Not everyone will find their budgetary difficulties fully eased by this extra €1.40 per hour.  It is the end of January and financial demands pull in all directions. If you find yourself like Buridan’s donkey, paralysed between a pint and a chicken fillet roll, you might like to reflect on how financial woes have been dealt with throughout history  – don’t worry, this donkey will not starve.

In 1729, Jonathan Swift anonymously published ‘A Modest Proposal’, in which he projected that the economic trouble being suffered by the impoverished Irish Catholics might be alleviated by selling their children as food to be eaten by the upper classes.  His essay caused a stir in the House of Lords, where the aristocratic speakers took a break from tearing chunks out of each other to wonder whether the Irish satirist might have a point. Swift’s essay created a backlash against British attitudes and economic policy regarding the Irish. It may have been a bit over the top, but such creative problem-solving is to be admired.    

In the Ireland of the 1960s, Flann O’Brien, in his Irish Times column, suggested that the economic strain of the “emergency” might be helped if the whole country were to take to the bed for one week of every month. By staying in bed, no energy would be expended. This would help to save resources such as fuel and food as, in his own words, it is work that makes you hungry, “…and walking around and swallying pints and chawin’ the rag at the street corner.”    

In the early 2000s, Carrie Bradshaw of ‘Sex and the City’ offered her advice on being broke in your twenties that was truly a summary of her times, saying, “When I first moved to New York and I was totally broke, sometimes I would buy Vogue instead of dinner.  I felt it fed me more.” I would suggest gnawing on a copy of Trinity News instead – it costs nothing and is easier to chew.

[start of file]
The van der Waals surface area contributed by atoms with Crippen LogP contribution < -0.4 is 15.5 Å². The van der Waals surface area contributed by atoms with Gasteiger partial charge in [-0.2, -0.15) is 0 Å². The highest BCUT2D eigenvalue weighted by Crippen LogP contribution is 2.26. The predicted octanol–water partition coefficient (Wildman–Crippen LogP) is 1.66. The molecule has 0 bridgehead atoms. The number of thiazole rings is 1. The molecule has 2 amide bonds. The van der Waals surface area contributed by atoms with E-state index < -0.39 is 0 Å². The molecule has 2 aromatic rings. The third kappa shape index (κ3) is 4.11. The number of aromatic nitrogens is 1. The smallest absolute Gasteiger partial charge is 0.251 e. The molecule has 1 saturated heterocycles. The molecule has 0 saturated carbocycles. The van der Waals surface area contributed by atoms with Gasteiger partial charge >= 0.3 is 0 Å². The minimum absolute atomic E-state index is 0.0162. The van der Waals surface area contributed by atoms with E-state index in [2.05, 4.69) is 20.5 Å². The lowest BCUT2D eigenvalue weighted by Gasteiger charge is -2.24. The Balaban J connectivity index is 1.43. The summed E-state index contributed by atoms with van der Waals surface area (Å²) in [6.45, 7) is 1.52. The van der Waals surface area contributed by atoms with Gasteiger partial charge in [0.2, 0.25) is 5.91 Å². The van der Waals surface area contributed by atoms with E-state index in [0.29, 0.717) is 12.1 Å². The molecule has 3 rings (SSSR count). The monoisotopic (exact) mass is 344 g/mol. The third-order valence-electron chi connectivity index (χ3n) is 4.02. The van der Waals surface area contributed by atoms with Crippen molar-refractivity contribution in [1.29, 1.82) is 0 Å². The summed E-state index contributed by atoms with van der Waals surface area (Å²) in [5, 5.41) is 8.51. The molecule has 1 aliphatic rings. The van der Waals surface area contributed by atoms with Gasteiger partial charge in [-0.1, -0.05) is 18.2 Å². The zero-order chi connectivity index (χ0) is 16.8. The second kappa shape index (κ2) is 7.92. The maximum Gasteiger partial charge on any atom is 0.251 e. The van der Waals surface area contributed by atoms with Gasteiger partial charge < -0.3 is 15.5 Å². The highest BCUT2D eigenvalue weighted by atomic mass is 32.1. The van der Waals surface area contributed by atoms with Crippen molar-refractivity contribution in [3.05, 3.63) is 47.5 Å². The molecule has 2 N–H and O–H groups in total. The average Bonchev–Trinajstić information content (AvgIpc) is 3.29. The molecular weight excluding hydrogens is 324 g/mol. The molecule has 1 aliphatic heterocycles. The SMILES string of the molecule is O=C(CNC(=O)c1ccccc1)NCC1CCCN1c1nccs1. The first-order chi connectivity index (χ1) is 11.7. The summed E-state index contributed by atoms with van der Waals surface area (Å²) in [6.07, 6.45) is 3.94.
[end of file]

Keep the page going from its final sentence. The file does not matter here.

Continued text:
There are many ways to deal with being broke in your twenties in 2024. If you want to romanticise being broke you can imagine that you’re a starving artist or a waifish bohemian intellectual, stealing food from your housemates because you’ve spent all your money on Elf Bars. If you have financial stress, you can practice mindfulness and empathy by putting yourself in the shoes of oppressed landlords.  Eating less meat can also help save money, your dinners might not be as interesting, but holding the moral high ground is delicious. If you start to waver in your resolve, you can blue-tack a copy of Maslow’s Hierarchy of Needs to your wall (use mounting tape if you are still practising Landlord Empathy), to remind yourself that self-esteem and morality come after breathing, food, and shelter.  

As a student, the cost of living is particularly difficult. The defining moment of our day may be when the price of a flat white hit €4. The raising of the minimum wage will certainly help, but when especially cash-strapped, you might choose to nourish yourself with magazines in place of food, go to bed for a week, or publish an ironic essay about the upper classes eating children. Remember that our predecessors found ways and means, and so will we.